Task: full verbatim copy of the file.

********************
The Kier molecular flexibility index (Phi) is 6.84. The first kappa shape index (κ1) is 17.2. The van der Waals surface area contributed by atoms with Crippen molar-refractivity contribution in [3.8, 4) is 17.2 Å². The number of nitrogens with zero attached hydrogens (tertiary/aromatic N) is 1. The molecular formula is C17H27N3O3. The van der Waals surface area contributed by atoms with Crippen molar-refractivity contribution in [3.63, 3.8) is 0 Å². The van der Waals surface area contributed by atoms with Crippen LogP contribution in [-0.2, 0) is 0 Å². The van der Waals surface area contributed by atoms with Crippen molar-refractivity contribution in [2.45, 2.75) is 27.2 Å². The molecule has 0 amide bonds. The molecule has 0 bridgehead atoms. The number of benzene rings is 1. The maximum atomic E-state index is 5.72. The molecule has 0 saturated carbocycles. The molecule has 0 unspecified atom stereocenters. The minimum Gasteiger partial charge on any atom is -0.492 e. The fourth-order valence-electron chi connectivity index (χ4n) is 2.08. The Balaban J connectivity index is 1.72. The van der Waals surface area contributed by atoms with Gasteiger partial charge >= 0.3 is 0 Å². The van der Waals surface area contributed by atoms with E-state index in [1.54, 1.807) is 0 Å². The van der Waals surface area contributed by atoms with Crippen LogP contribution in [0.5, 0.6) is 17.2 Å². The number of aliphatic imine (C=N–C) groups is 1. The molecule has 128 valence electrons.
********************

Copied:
The Kier molecular flexibility index (Phi) is 6.84. The first kappa shape index (κ1) is 17.2. The van der Waals surface area contributed by atoms with Crippen molar-refractivity contribution in [3.8, 4) is 17.2 Å². The number of nitrogens with zero attached hydrogens (tertiary/aromatic N) is 1. The molecular formula is C17H27N3O3. The van der Waals surface area contributed by atoms with Crippen molar-refractivity contribution in [3.63, 3.8) is 0 Å². The van der Waals surface area contributed by atoms with Crippen LogP contribution in [-0.2, 0) is 0 Å². The van der Waals surface area contributed by atoms with Crippen molar-refractivity contribution in [2.45, 2.75) is 27.2 Å². The molecule has 0 amide bonds. The molecule has 0 bridgehead atoms. The number of benzene rings is 1. The maximum atomic E-state index is 5.72. The molecule has 0 saturated carbocycles. The molecule has 0 unspecified atom stereocenters. The minimum Gasteiger partial charge on any atom is -0.492 e. The fourth-order valence-electron chi connectivity index (χ4n) is 2.08. The Balaban J connectivity index is 1.72. The van der Waals surface area contributed by atoms with Gasteiger partial charge >= 0.3 is 0 Å². The van der Waals surface area contributed by atoms with E-state index in [1.54, 1.807) is 0 Å². The van der Waals surface area contributed by atoms with Crippen LogP contribution in [0.5, 0.6) is 17.2 Å². The number of aliphatic imine (C=N–C) groups is 1. The molecule has 128 valence electrons.